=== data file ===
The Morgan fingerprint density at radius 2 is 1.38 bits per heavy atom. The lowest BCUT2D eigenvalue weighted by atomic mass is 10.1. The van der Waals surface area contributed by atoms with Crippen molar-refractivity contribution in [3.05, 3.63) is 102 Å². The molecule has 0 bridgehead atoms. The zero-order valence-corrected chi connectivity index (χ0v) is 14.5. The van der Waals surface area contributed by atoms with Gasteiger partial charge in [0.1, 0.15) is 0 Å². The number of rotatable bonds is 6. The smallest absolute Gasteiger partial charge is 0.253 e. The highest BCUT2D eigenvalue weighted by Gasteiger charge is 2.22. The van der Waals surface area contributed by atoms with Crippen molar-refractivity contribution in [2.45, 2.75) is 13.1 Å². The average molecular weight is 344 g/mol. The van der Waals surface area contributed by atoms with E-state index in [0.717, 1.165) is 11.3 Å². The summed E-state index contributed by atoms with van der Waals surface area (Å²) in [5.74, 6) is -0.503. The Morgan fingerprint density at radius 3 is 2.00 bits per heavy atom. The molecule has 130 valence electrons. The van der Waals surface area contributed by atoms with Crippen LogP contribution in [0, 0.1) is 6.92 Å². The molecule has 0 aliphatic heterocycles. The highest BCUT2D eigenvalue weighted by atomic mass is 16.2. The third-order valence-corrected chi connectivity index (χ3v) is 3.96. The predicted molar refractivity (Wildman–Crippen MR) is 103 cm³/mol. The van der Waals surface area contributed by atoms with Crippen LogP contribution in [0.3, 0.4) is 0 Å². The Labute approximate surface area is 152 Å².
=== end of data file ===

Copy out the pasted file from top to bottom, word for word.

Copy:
The Morgan fingerprint density at radius 2 is 1.38 bits per heavy atom. The lowest BCUT2D eigenvalue weighted by atomic mass is 10.1. The van der Waals surface area contributed by atoms with Crippen molar-refractivity contribution in [3.05, 3.63) is 102 Å². The molecule has 0 bridgehead atoms. The zero-order valence-corrected chi connectivity index (χ0v) is 14.5. The van der Waals surface area contributed by atoms with Gasteiger partial charge in [0.1, 0.15) is 0 Å². The number of rotatable bonds is 6. The smallest absolute Gasteiger partial charge is 0.253 e. The highest BCUT2D eigenvalue weighted by Gasteiger charge is 2.22. The van der Waals surface area contributed by atoms with Crippen molar-refractivity contribution in [2.45, 2.75) is 13.1 Å². The average molecular weight is 344 g/mol. The van der Waals surface area contributed by atoms with E-state index in [0.717, 1.165) is 11.3 Å². The summed E-state index contributed by atoms with van der Waals surface area (Å²) in [5.74, 6) is -0.503. The Morgan fingerprint density at radius 3 is 2.00 bits per heavy atom. The molecule has 130 valence electrons. The van der Waals surface area contributed by atoms with Crippen LogP contribution in [0, 0.1) is 6.92 Å². The molecule has 0 aliphatic heterocycles. The highest BCUT2D eigenvalue weighted by atomic mass is 16.2. The third-order valence-corrected chi connectivity index (χ3v) is 3.96. The predicted molar refractivity (Wildman–Crippen MR) is 103 cm³/mol. The van der Waals surface area contributed by atoms with Crippen LogP contribution in [0.3, 0.4) is 0 Å². The Labute approximate surface area is 152 Å².